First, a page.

for seeking asylum or other protection from harm in his or her country of
nationality. Under these circumstances, the alien can file a new asylum
application with the Immigration Judge. Although an asylum applicant

 

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generally must file within 1 year after the date of arrival in the United States,
the application will not be denied as untimely if the applicant demonstrates
the existence of extraordinary circumstances relating to the delay in filing,
which include maintaining lawful immigrant or nonimmigrant status until a
reasonable period before the filing of the application. Sections 208(a)(2)(B),
(D) of the Act; 8 C.F.R. §§ 208.4(a)(5)(iv), 1208.4(a)(5)(iv) (2017). Also,
the 1-year bar is not applicable to applications for withholding of removal or
protection under the Convention Against Torture, so these applications may
be available even if asylum is not. See, e.g., Arif v. Mukasey, 509 F.3d 677,
680 (5th Cir. 2007).
We held in Matter of C-J-H-, 26 I&N Dec. at 285, that an alien whose
status is adjusted from that of asylee to that of lawful permanent resident no
longer qualifies as an asylee. That case presented the related but separate
question whether an alien granted asylum who has his or her status adjusted
to that of an alien lawfully admitted for permanent residence under section
209(b) of the Act can later readjust under that section. We now clarify that
adjustment of status under section 209(b), by its nature, changes the status of
an alien granted asylum to that of an alien lawfully admitted for permanent
residence, thereby terminating the alien’s asylee status. We note that we do
not reach this conclusion based on the similarities between asylees and
refugees, but rather based on the language of sections 208(c) and 209(b) of
the Act, the language and structure of the Act as a whole, and the nature and
consequences of the process of adjustment of status.
We see no conflict between our conclusion that an alien granted asylum
who has his or her status adjusted to that of an alien lawfully admitted for
permanent residence under section 209(b) of the Act does not retain the status
of an alien granted asylum and our statement in Matter of V-X-, 26 I&N Dec.
147, 149 (BIA 2013), that the statutory grounds for termination of asylum
are narrower than the grounds for removability. In that case, an alien granted
asylum was subsequently placed in removal proceedings and ordered
removed from the United States by an Immigration Judge as a result of
multiple criminal convictions. At the time he was ordered removed, the
alien’s status had not been adjusted pursuant to section 209(b) of the Act or
terminated under section 208(c) and its implementing regulations. Because
the Immigration Judge’s decision included no analysis of the termination
issue and did not order the alien’s asylee status terminated, we remanded the
record for the Immigration Judge to enter a new decision with respect to the
termination of the alien’s asylee status.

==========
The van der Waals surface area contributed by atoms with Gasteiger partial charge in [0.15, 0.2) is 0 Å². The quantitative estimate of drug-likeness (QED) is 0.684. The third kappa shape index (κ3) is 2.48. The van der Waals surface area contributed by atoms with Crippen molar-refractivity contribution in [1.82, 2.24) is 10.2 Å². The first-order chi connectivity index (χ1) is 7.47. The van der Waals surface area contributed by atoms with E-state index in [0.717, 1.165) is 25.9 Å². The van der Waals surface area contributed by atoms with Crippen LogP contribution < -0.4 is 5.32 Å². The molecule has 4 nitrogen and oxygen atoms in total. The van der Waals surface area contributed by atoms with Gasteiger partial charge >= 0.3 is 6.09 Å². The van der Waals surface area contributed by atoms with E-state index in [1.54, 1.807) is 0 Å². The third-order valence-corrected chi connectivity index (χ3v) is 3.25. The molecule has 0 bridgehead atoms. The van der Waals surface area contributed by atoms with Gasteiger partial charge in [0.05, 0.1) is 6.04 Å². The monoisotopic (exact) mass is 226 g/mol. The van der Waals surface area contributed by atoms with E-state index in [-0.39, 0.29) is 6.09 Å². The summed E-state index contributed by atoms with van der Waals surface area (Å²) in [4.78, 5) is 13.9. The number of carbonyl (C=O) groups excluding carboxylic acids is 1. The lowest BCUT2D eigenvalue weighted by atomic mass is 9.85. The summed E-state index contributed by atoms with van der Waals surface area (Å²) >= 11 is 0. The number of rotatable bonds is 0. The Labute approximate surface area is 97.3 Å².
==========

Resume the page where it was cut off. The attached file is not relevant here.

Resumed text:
Our statement that the statutory grounds for termination are narrower than
the grounds for removability was intended to clarify that a finding of
removability does not trigger the automatic termination of asylee status and
that the issue of termination needed to be addressed by the Immigration

 

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Judge. Unlike the alien in Matter of V-X-, whose removal was precluded
while he retained asylee status, an asylee who chooses to adjust his status to
that of an alien lawfully admitted for permanent residence pursuant to section
209(b) of the Act is subject to all applicable grounds of removability.
We also see no conflict between our holding and 8 C.F.R. §§ 208.14(g)
and 1208.14(g) (2017), which provide that if an asylum applicant is granted
lawful permanent resident status, the asylum application is presumed
abandoned and dismissed without prejudice unless the applicant submits a
written request that it be adjudicated. These regulations apply solely to an
alien applying for asylum, not an alien who has been granted asylum and
subsequently has his asylee status adjusted to that of a lawful permanent
resident. The presumption of abandonment supports the view that an alien’s
adjustment of status to that of a lawful permanent resident under section
209(b) extinguishes a claim to asylee status.
We are unaware of anything in the legislative history of the Act that
indicates Congress intended for an alien who voluntarily adjusted his status
under section 209(b) of the Act to retain the protections provided to asylees
under section 208(c)(1)(A). The provisions governing termination of asylee
status and adjustment of status for aliens granted asylum were added to the
statute by the Refugee Act of 1980, Pub. L. No. 96-212, 94 Stat. 102
(“Refugee Act”). Initially, a grant of asylum could be terminated where the
Attorney General determined that the alien was “no longer a refugee within
the meaning of section 101(a)(42)(A) [of the Act] owing to a change in
circumstances in the alien’s country of nationality or, in the case of an alien
having no nationality, in the country in which the alien last habitually
resided.” Refugee Act § 201(b), 94 Stat. at 105 (codified at section 208(b)
of the Act, 8 U.S.C. § 1158(b) (1982)). Congress later replaced that provision
with the expanded list of termination grounds currently set forth in
section 208(c)(2) of the Act. See Illegal Immigration Reform and Immigrant
Responsibility Act of 1996, Division C of Pub. L. No. 104-208, § 604(a),
110 Stat. 3009-546, 3009-692 to -693.
It has long been recognized that one of Congress’ primary purposes in
passing the Refugee Act was to implement the principles agreed to in the